A Guide to Church Property Law
This new book which has just been published contains the chapter "Considerations Specific to Episcopalians"
by Raymond J. Dague and R. Wicks Stephens II.
Leading scholars, theologians and attorneys from the Presbyterian Church (USA), the United Methodist Church and the Episcopal Church (USA), experienced in advising on church property issues, have collaborated to create this timely and useful volume. With clarity and insight, Raymond J. Dague, Peggy M. Hedden, Robert L. Howard, Lloyd J. Lunceford, R. Wicks Stephens II, Thomas C. Oden and Parker T. Williamson furnish essential orientation and share instructive steps to help evaluate and resolve competing claims to church property.
“The Episcopal Church as it was configured at its inception looked a little like the United States under the Articles of Confederation. The parish was the most important and fundamental unit of the church. Parishes were autonomous and quite independent from the diocese. Neither the parish nor the diocese had much sense of the broader church across the country except in name.
“The Protestant Episcopal Church of the United States of America (often abbreviated PECUSA and later ECUSA) as a “national” church is very much a misnomer. While the various parishes assembled at the first General Convention to band together and adopt a constitution and canons, they did little more than establish a pattern of meetings every three years of deputies from each state, with each state being organized as a diocese. They also began the early steps to adopt a Book of Common Prayer that was an Americanized variation of the English prayer book.
“Neither this General Convention nor any diocese owned any property or laid claim to any property of any parish in these formative years, nor was there any effort to regulate parish property. Parish property was a matter of local control completely unfettered by the diocese or the ECUSA. As far as real property was concerned, the ECUSA was purely congregational, except that the elected vestry of the congregation rather than the parish congregational meeting was in control of the real estate of the parish.
“In 1821, this changed slightly when a special convention of the church was held that resulted in the New York legislature passing legislation to incorporate “The Domestic and Foreign Missionary Society of the Protestant Episcopal Church in the United States of America,” which “Society shall be considered as comprehending all persons who are members of this Church.”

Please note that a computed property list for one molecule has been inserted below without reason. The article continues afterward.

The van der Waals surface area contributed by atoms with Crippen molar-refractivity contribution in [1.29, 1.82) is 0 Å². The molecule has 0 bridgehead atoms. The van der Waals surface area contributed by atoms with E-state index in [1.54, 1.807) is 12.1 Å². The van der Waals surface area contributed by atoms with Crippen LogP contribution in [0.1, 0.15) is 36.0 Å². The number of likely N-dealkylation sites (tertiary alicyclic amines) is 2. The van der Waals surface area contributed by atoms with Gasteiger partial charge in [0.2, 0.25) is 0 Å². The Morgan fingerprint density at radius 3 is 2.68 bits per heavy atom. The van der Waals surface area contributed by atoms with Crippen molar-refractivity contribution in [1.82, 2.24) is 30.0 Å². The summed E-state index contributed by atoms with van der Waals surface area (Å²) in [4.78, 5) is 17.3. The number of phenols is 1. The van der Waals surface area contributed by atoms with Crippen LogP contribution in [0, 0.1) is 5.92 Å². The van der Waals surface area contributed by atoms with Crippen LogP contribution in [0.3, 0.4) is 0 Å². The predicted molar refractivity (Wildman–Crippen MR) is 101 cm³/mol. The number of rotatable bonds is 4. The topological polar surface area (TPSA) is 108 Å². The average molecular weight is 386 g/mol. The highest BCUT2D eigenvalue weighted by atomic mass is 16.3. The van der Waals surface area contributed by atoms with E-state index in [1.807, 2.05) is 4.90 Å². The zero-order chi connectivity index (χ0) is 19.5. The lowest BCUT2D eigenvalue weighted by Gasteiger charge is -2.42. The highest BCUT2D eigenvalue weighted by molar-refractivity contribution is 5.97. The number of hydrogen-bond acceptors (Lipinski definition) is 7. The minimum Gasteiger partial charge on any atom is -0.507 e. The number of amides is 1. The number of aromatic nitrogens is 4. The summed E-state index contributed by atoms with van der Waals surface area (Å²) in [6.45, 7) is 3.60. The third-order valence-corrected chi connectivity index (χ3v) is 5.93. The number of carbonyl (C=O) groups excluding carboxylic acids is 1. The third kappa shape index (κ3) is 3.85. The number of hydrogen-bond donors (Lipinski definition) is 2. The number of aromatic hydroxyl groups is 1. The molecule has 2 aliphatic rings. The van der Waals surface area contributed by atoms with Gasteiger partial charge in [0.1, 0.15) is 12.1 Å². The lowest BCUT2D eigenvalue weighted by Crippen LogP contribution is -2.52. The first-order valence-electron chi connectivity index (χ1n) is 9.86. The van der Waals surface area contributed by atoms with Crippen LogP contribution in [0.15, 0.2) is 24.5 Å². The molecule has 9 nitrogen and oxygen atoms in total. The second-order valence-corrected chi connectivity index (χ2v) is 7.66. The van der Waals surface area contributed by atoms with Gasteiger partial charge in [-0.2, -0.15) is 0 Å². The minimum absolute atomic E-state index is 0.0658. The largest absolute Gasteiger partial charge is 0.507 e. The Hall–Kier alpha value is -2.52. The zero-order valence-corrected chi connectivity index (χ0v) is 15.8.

“Even after that corporation came into existence, there was no overarching national church organization. There was just this New York corporation. It was ruled by a General Convention that met every three years, and in between times by a Board of Missions to which “shall be entrusted the supervision of the general missionary operations of the Church, with power to establish missionary stations, appoint missionaries, make appropriations of money, regulate the conducting of missions, fill any vacancies in their number which may occur, and also to enact all by-laws which they may deem necessary for their own government and the government of their committees.”
“The stated purposes did not include any authority or supervision over parish property. The only purpose of this entity was to establish missions and supervise them. Once a “mission” made the jump to self-supporting “parish,” the statement of its purposes as set forth in the 1821 Constitution of the Society asserted no claim to authority over the parish, and no claim over its property. The charter of the corporation was (and to this day still is) silent concerning parish property.”
(Appearing in Chapter Six in A Guide to Church Property Law: Theological, Constitutional and Practical Considerations, © 2006 by Reformation Press. http://www.layman.org Used here with permission.)